There are few cities in Europe with more vibrant and varied Jewish life than Berlin. It’s home to one of the biggest Israeli diasporas on the continent, with 10,000 having moved here in the last decade alone. These Israelis live alongside thousands of German Jews and fellow Jewish immigrants from all over the world. Germany’s predominant understanding of Jewish culture and politics rarely reflects the diversity of Jewish life on offer here. Treating this group as a monolith with one prevailing identity or opinion is anti-Semitic in and of itself, yet it’s still the cornerstone of how Jews are shoehorned into German politics.
This occurs most frequently in debates around Israel and Palestine. Germany’s commitment to total support for Israeli policy results in a distorted interpretation of what ‘pro-Jewish’ policy means and leads to the active restriction of dissenting voices, even when criticism comes from Jews. And though many Palestinians also call Germany home (Berlin’s roughly 40,000 Palestinians makes it the biggest Palestinian community in Europe), they are rarely given visibility and often cut out of Germany’s discourse and political decision-making. The Boycott, Divestment and Sanctions (BDS) movement has become the most visible signifier for this conundrum.
In 2017, three pro-BDS protesters faced criminal charges and were accused of anti-Semitism for peacefully disrupting a lecture at Humboldt Universität by Israeli politician Aliza Lavie. That two of the protesters are Jewish didn’t stop the German tabloids, taking a brief respite from harping on the dangers of immigrants and antifa, from screeching about the protestors’ alleged ‘pure hatred of Jews’. In 2019, the Bundestag passed a resolution denouncing BDS and designating it anti-Semitic. When Berlin’s Jewish Museum’s director Paul Schäfer criticized the resolution, he was forced to step down in a wave of intense pressure.
All of this is built on conflating criticism with Israeli policy with criticism or hatred of Jews, which is made possible by Germany’s totalizing, tokenizing view of Jews. Not everyone who lives in Israel is Jewish, not all Jews support the occupation of Palestine, and to assume either is, again, actually anti-Semitic itself. And though the confrontative approach to anything that can be construed as criticism of Israel is ostensibly done to protect Jews, the resolution and public outrage are frequently levelled at Jews themselves. Thankfully, resistance has gained steam, with a number of cultural leaders in Austria and Germany (many of whom are again Jewish) criticizing the anti-BDS resolution late last year. All of this demonstrates just how overly-simplified the broader German views of Jews and Jewish people as a model minority are. Jews are great, unless they suddenly have pro-Palestine opinions, then many Germans will do mental gymnastics to accuse these very same Jews of being anti-Semitic themselves.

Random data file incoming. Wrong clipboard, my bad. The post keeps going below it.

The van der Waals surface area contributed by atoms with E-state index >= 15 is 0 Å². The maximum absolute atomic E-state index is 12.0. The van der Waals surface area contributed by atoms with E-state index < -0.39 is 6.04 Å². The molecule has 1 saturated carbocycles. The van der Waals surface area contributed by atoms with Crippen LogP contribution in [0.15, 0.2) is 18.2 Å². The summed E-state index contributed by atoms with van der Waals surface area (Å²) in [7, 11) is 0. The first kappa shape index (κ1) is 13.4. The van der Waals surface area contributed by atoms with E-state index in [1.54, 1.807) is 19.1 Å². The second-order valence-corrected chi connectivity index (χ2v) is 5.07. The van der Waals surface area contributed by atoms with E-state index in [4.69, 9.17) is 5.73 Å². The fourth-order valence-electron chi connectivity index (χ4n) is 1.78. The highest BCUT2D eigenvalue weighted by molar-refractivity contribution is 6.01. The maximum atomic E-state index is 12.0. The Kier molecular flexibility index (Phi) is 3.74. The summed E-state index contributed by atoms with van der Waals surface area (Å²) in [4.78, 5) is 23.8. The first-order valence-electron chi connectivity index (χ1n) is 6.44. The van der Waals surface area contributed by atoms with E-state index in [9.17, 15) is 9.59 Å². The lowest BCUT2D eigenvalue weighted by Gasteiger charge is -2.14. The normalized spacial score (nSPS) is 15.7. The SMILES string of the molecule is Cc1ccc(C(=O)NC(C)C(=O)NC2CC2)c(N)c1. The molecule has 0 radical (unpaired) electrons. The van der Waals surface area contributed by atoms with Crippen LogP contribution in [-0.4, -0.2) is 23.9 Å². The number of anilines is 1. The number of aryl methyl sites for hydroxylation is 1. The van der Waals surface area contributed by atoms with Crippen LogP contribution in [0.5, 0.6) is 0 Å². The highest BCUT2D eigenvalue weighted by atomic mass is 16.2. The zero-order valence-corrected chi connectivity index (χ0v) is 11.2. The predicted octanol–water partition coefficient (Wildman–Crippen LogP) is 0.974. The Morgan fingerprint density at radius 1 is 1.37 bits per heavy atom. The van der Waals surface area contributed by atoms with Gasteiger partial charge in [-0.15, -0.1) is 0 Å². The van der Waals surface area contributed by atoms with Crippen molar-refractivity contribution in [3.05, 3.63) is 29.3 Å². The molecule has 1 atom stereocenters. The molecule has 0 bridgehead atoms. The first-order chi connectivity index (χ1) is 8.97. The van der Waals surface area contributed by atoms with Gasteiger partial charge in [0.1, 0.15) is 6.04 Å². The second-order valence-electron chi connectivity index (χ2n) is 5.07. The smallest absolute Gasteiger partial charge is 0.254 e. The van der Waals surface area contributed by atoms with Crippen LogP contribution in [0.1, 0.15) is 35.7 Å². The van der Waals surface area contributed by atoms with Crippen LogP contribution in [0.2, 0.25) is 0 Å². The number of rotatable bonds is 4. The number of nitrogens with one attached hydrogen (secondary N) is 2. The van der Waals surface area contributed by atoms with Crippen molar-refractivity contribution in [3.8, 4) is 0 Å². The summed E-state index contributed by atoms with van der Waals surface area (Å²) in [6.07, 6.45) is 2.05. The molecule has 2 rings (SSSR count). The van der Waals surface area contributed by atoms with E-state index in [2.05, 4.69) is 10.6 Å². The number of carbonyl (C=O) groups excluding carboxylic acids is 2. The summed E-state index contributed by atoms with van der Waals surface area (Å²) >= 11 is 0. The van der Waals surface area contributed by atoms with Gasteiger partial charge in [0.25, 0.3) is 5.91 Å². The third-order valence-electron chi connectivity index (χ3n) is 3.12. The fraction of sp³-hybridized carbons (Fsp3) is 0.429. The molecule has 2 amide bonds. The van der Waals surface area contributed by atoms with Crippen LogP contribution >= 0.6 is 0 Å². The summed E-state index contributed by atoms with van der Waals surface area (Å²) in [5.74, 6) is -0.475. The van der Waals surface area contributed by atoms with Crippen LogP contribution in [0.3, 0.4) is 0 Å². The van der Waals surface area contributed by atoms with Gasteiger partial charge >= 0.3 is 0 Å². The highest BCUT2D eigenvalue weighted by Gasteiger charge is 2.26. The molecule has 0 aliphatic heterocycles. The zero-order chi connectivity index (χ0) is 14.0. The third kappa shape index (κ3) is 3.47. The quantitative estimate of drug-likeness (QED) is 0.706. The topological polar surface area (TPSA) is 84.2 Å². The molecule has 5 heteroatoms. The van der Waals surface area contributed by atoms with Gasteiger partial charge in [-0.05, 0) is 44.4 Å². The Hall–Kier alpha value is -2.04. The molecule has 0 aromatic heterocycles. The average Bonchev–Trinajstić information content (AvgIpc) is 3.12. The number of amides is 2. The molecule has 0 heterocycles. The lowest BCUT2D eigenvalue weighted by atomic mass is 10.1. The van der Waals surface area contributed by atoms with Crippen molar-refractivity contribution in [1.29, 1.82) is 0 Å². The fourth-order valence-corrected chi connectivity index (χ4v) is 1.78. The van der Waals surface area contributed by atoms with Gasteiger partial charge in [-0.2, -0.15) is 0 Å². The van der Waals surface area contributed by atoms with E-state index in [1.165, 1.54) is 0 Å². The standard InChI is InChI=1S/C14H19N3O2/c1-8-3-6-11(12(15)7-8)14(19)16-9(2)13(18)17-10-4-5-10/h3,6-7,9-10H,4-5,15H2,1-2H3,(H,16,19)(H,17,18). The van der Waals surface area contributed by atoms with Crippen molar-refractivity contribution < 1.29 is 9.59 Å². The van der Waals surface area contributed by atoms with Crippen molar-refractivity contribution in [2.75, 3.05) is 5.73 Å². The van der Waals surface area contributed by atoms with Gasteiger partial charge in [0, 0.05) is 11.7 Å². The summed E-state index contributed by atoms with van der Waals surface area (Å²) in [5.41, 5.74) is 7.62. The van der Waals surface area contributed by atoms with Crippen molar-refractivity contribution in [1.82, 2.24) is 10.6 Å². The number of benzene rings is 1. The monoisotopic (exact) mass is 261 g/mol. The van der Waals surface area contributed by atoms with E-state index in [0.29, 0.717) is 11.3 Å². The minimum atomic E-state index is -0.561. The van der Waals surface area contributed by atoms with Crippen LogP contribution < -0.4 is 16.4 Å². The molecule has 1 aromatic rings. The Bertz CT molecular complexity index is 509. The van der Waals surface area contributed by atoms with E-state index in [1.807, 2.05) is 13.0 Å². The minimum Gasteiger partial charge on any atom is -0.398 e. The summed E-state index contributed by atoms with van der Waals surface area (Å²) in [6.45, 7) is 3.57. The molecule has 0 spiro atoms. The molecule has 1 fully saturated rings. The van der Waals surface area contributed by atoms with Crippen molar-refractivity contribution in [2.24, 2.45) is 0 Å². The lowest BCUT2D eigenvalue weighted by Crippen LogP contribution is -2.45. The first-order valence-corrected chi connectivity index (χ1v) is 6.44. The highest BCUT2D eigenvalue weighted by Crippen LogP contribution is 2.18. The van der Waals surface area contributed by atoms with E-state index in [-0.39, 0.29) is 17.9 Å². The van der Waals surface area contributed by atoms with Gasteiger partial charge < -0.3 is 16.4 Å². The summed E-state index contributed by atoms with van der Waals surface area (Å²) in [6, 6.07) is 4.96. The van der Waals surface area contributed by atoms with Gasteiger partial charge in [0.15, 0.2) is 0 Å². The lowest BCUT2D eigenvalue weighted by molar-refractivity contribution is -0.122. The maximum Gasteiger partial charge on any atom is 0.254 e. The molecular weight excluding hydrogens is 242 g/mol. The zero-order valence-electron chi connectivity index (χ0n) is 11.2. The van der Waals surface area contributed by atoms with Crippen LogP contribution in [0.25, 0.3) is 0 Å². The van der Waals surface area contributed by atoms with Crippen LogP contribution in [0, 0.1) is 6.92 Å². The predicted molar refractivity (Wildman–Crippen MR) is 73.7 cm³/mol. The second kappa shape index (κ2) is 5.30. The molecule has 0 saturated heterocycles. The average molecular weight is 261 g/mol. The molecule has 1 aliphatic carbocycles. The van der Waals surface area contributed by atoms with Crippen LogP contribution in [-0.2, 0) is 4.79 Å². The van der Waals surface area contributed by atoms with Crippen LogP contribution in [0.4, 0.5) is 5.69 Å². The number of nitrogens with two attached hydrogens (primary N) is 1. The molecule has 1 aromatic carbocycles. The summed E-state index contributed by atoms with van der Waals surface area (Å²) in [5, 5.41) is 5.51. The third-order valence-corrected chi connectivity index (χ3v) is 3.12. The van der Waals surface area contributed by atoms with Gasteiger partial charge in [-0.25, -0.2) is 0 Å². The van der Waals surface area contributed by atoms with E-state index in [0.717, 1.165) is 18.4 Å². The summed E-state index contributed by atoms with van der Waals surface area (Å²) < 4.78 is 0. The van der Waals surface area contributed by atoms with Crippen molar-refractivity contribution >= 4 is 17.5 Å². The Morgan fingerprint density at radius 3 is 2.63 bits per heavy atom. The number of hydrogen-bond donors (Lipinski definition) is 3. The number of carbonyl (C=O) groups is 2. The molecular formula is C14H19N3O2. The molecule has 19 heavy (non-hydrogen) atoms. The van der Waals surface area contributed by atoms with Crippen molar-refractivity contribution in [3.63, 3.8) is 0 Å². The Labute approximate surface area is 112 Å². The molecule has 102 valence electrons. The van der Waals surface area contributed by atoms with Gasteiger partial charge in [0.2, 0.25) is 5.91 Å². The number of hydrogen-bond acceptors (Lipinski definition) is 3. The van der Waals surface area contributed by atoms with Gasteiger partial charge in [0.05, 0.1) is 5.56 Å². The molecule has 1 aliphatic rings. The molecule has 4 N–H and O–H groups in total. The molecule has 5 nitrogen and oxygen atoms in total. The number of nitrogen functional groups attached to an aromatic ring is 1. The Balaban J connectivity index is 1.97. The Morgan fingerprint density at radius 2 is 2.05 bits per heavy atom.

As someone laden with so much privilege it practically gives me back aches, I know I’m not exactly in a position to whine. But would I really be a good Jew if I let an opportunity to complain slip by? I can live with awkward interactions at parties (back when those were a thing), but Jews’ perverse role as model minorities in Germany truly becomes a problem when this is used as a political bludgeon against dissenting voices. And it’s not just about the inherent anti-Semitism of Germany’s often narrow and selective understandings and concerns with Jewish issues, treating critiques of Israeli policy as the greatest threat to Judaism while ignoring an emboldened and ever-growing far-right is actually dangerous for Jews living in Germany.
For a country so obsessed with its Nazi past I’m surprised this needs saying. Don’t tell me how big of a threat peaceful pro-Palestinian protesters are to my well-being (particularly when I’m one of them). They’re not the ones unleashing waves of right-wing terror throughout the country. Nor are they sitting idly as Nazis infiltrate police, military and government agencies. Nazis are the ones who want me dead, they’re the reason some of my relatives refuse to visit me, and why I regularly (and ever-less confidently) have to reassure my family that I’m safe here. Worry about them, not telling Jews what their interests are.